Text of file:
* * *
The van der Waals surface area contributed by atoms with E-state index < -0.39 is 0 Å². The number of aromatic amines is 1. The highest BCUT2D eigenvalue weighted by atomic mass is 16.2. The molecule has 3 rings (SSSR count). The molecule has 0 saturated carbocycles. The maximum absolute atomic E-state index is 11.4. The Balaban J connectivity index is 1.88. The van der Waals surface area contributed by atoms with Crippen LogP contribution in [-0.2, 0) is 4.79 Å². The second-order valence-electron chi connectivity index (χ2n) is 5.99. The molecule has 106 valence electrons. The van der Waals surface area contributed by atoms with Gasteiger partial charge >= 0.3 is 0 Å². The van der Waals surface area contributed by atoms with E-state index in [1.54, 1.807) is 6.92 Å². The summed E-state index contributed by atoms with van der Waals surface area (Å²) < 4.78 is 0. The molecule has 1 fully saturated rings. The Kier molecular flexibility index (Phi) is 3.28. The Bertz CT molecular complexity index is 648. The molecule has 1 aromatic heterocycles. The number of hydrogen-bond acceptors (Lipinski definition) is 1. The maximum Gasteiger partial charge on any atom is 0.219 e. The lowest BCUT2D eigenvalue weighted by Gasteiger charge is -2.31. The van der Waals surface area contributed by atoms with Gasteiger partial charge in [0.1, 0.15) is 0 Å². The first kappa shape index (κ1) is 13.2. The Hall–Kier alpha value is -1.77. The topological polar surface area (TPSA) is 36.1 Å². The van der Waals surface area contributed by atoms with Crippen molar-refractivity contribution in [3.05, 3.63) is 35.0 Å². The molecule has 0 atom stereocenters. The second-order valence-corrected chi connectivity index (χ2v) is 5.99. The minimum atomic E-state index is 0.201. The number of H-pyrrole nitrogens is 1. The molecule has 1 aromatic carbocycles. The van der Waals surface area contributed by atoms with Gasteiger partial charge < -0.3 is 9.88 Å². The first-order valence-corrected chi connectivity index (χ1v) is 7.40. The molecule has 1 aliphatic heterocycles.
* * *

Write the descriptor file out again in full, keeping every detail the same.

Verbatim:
The van der Waals surface area contributed by atoms with E-state index < -0.39 is 0 Å². The number of aromatic amines is 1. The highest BCUT2D eigenvalue weighted by atomic mass is 16.2. The molecule has 3 rings (SSSR count). The molecule has 0 saturated carbocycles. The maximum absolute atomic E-state index is 11.4. The Balaban J connectivity index is 1.88. The van der Waals surface area contributed by atoms with Crippen LogP contribution in [-0.2, 0) is 4.79 Å². The second-order valence-electron chi connectivity index (χ2n) is 5.99. The molecule has 106 valence electrons. The van der Waals surface area contributed by atoms with Gasteiger partial charge >= 0.3 is 0 Å². The van der Waals surface area contributed by atoms with E-state index in [1.54, 1.807) is 6.92 Å². The summed E-state index contributed by atoms with van der Waals surface area (Å²) < 4.78 is 0. The molecule has 1 fully saturated rings. The Kier molecular flexibility index (Phi) is 3.28. The Bertz CT molecular complexity index is 648. The molecule has 1 aromatic heterocycles. The number of hydrogen-bond acceptors (Lipinski definition) is 1. The maximum Gasteiger partial charge on any atom is 0.219 e. The lowest BCUT2D eigenvalue weighted by Gasteiger charge is -2.31. The van der Waals surface area contributed by atoms with Gasteiger partial charge in [0.1, 0.15) is 0 Å². The first kappa shape index (κ1) is 13.2. The Hall–Kier alpha value is -1.77. The topological polar surface area (TPSA) is 36.1 Å². The van der Waals surface area contributed by atoms with Crippen molar-refractivity contribution in [3.05, 3.63) is 35.0 Å². The molecule has 0 atom stereocenters. The second-order valence-corrected chi connectivity index (χ2v) is 5.99. The minimum atomic E-state index is 0.201. The number of H-pyrrole nitrogens is 1. The molecule has 1 aromatic carbocycles. The van der Waals surface area contributed by atoms with Gasteiger partial charge < -0.3 is 9.88 Å². The first-order valence-corrected chi connectivity index (χ1v) is 7.40. The molecule has 1 aliphatic heterocycles.